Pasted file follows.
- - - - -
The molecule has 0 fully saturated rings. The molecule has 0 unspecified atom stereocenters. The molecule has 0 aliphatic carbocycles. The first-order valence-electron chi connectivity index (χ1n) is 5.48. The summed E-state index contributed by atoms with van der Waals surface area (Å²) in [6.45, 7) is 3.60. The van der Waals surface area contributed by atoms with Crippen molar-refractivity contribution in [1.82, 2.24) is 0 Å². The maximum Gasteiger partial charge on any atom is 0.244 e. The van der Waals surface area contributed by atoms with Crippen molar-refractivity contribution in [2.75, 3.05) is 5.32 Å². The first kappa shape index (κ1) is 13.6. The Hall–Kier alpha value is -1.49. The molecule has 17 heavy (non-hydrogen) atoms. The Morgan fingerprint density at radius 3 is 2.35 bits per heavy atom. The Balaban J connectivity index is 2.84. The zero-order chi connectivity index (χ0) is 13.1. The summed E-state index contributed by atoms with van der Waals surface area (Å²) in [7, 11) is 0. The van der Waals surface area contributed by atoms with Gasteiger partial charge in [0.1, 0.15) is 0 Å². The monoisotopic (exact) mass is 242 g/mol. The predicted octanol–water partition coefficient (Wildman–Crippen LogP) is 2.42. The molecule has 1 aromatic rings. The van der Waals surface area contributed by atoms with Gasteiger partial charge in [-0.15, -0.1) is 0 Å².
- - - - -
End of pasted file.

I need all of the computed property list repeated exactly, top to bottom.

The molecule has 0 fully saturated rings. The molecule has 0 unspecified atom stereocenters. The molecule has 0 aliphatic carbocycles. The first-order valence-electron chi connectivity index (χ1n) is 5.48. The summed E-state index contributed by atoms with van der Waals surface area (Å²) in [6.45, 7) is 3.60. The van der Waals surface area contributed by atoms with Crippen molar-refractivity contribution in [1.82, 2.24) is 0 Å². The maximum Gasteiger partial charge on any atom is 0.244 e. The van der Waals surface area contributed by atoms with Crippen molar-refractivity contribution in [2.75, 3.05) is 5.32 Å². The first kappa shape index (κ1) is 13.6. The Hall–Kier alpha value is -1.49. The molecule has 17 heavy (non-hydrogen) atoms. The Morgan fingerprint density at radius 3 is 2.35 bits per heavy atom. The Balaban J connectivity index is 2.84. The zero-order chi connectivity index (χ0) is 13.1. The summed E-state index contributed by atoms with van der Waals surface area (Å²) in [7, 11) is 0. The van der Waals surface area contributed by atoms with Gasteiger partial charge in [0.1, 0.15) is 0 Å². The monoisotopic (exact) mass is 242 g/mol. The predicted octanol–water partition coefficient (Wildman–Crippen LogP) is 2.42. The molecule has 1 aromatic rings. The van der Waals surface area contributed by atoms with Gasteiger partial charge in [-0.15, -0.1) is 0 Å².